Nursing professor Mary Flikkema always enjoyed her science classes throughout high school, especially biology, but she wasn’t sure if she should pursue nursing in college. “All of my science labs in high school really inspired me, but in 1969, not many women were going into medicine,” Flikkema recalled. “But I knew I really liked caring for people and spending time with them.”

Flikkema decided to earn a health sciences bachelor’s degree from Western Michigan University, then earned her master of science in nursing (MSN) degree from Grand Valley State University in 1989 in GVSU’s first graduating class in nursing. While earning her PhD in nursing, Flikkema began her 28-year journey as a professor—but first, at Hope College.

For many years, Calvin and Hope had a joint nursing program, which Flikkema taught in for a year by teaching one day at Hope, one day at Calvin, and two days in a hospital each week. “It is much better now that they are separate programs!” Flikkema said.

Flikkema’s favorite part about her Calvin experience was working with nursing students. “Nursing can be a pretty intense major—juniors are caring for very ill people almost immediately,” she said. “So working with my students and seeing them apply all they had learned was really neat.” Flikkema also enjoyed working with students on their research papers and helping them in the publishing process.

In addition to working with students in the nursing program, a highlight for Flikkema’s time at Calvin was serving as the NCAA and MIAA representative from Calvin for 12 years. “I learned a great deal about how specific and involved the rules are with sports. I thoroughly enjoyed being involved with all the sports,” she said. Since Flikkema’s specialty areas in nursing are critical and cardiac care, being involved with healthy, young athletes was often an encouraging contrast.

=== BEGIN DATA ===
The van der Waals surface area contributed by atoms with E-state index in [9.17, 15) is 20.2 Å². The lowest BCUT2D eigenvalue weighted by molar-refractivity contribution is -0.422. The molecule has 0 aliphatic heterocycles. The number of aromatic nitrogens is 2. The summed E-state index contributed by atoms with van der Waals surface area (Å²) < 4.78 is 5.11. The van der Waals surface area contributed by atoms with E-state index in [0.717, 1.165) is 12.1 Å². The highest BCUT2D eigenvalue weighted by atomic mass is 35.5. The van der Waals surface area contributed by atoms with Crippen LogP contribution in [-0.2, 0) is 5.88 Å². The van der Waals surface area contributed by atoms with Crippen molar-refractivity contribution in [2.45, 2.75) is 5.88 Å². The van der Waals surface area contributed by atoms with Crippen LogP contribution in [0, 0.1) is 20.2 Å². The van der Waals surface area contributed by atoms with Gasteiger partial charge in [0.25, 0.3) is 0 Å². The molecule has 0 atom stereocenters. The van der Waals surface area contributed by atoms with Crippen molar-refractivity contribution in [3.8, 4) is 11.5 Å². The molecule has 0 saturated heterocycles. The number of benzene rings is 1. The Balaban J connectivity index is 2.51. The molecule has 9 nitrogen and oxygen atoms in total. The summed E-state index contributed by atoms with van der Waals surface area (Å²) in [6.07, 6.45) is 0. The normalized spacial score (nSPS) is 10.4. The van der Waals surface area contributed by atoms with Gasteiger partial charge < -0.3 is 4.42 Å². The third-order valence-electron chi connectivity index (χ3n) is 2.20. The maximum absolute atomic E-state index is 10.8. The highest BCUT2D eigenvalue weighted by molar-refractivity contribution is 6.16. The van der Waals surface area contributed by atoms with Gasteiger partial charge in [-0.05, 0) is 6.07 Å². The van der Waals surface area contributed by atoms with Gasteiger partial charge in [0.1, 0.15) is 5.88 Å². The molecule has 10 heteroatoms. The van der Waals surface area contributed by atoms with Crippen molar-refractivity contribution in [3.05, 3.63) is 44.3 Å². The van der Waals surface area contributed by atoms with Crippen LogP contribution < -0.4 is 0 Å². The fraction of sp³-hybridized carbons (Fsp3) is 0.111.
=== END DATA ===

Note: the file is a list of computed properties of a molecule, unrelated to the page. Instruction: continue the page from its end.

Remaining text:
As Flikkema retired in January 2017, she already misses her colleagues, but not grading papers preparing for Monday morning classes at eight o’clock. What she especially misses are the spiritually challenging questions her students would ask her. “My students truly helped me grow spiritually as an individual,” she said. “The questions students asked were so great; for example, they would ask me how to care for a patient spiritually, not just physically. It made me think.”

So far, Flikkema has spent her retirement traveling to England with a friend and take Calvin’s CALL film class. She is interested in volunteering for Hospice care during retirement, as her husband was served well by the program before his passing. In addition to more traveling, volunteering and taking CALL classes, Flikkema looks forward to spending more time with her children and grandchildren.